Finding a saddle that fits you and your horse can help you to perform well in your chosen disciplines. Get it wrong, and you could end up struggling to maintain your position, while your horse may develop a sore back or lameness.
There are hundreds of makes of saddle on the market, with a huge variety of different options available. Firstly you need to decide what type of saddle you require. Is a dressage, GP or jumping saddle best suited to your needs?
Your saddler will need accurate measurements for both you and your horse. The key measurement for the horse is the height of the wither and the width of its back. For you, it is your height, weight and the length of leg from hip to knee.
Once the saddle is on your horse’s back, you need to ask yourself:
1. Is it comfortable? Is the seat wide or narrow? How much padding is used?
2. With a rider on board, does the saddle clear the wither and along the length of the horse’s back? If the saddle comes down low on the horse’s back at any point, it will cause problems.
3. Is the saddle too narrow? Check the length and angle of the points of the tree (these determine the saddle’s width and can usually be felt towards the front of the saddle). They should lie parallel with the horse’s wither. If they are pushing into the wither, like a tight clothes peg, they will cause pinching. Run your hand down between the front of the saddle and the horse to see how tight it is.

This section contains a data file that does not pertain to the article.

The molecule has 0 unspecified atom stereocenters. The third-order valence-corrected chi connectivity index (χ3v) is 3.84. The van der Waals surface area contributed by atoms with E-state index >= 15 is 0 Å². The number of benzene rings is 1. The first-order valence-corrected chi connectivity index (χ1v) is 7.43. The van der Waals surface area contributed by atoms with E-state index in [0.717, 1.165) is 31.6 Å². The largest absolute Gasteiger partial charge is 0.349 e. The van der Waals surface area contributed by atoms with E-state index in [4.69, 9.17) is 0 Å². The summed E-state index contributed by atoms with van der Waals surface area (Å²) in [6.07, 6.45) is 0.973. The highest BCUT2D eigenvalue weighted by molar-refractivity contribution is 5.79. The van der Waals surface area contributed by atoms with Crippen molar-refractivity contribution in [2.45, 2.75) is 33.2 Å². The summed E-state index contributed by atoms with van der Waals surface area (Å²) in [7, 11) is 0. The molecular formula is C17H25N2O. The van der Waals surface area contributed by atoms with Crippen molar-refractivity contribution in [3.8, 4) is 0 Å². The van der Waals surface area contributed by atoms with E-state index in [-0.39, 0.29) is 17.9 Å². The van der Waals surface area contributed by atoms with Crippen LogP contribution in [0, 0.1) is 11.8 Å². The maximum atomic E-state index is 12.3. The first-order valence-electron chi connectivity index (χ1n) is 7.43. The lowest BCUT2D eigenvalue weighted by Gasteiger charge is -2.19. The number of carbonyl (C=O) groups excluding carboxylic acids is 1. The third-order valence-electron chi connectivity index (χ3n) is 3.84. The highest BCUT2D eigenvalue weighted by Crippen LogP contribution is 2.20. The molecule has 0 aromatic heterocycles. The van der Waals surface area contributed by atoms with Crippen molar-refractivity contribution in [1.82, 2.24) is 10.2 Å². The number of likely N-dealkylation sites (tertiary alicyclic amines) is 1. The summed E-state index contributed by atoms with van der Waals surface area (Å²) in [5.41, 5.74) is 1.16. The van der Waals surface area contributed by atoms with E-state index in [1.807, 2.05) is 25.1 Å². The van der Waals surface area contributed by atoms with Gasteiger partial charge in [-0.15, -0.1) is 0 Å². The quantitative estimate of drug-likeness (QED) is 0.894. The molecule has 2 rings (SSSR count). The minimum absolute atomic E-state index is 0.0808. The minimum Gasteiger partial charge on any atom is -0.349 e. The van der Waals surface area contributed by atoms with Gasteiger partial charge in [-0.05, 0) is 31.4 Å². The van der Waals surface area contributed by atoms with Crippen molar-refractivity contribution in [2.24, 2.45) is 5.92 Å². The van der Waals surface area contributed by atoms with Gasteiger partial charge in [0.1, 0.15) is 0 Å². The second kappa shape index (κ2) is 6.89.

4. Is it the saddle the right length? If it is too long, it will encourage the rider to slide their hip backwards. Too short, and the rider will be pushed too far forward. The distance from the back (cantle) of the saddle and your hips should be the same as the width of your hand.
5. Is it balanced, with a level seat? Where is the lowest point in the saddle, as this is where you will sit? If it is too far forward, you will slide towards the pommel. Too far back and you will slip behind, causing the horse to hollow its back.
6. Does it block the horse’s shoulder? The designs favoured by some of the continental close-contact saddles can sit on the horse’s shoulder. Close-contact saddles tend to tip back on a high-withered horse.
7. Does it move on the horse’s back? Does the back of the saddle rock, move from side to side or bounce when you are in trot? Have someone else there to ride in it so you can see how it works from the ground.
8. How forward-cut is the saddle? The more forward-cut a saddle is, the better it will accommodate the longer-legged rider.
- Have your instructor present at the fitting. He/she knows you and your horse, and understands any problems you may have.
- While some saddlers are happy to walk away without a sale if they have nothing suitable, others will try to give you the hard-sell
- Make sure the saddler is recommended, preferably by word of mouth.
- Ask if they are a Qualified Master Saddler with the Society of Master Saddlers.
- You can increase your options by transporting the horse to a saddlery that stocks a large range of brands.
- If you place an order for a saddle, make sure you understand your position. Will you able to return it if it arrives and does not fit?
- Check the conditions. If the saddle does not fit you or your horse after a month’s riding, will the saddler take it back or replace it?
- Don’t be swayed by celebrity endorsement. A saddle designed to fit a top rider’s specification will not necessarily suit you and your horse.
- Despite the maxim that you get what you pay for, try not to be influenced by price alone.
- New is not necessarily better.
- Consider a custom-made saddle if you have an odd-shaped horse.
Read the full article in the May month’s issue of HORSE magazine, on sale now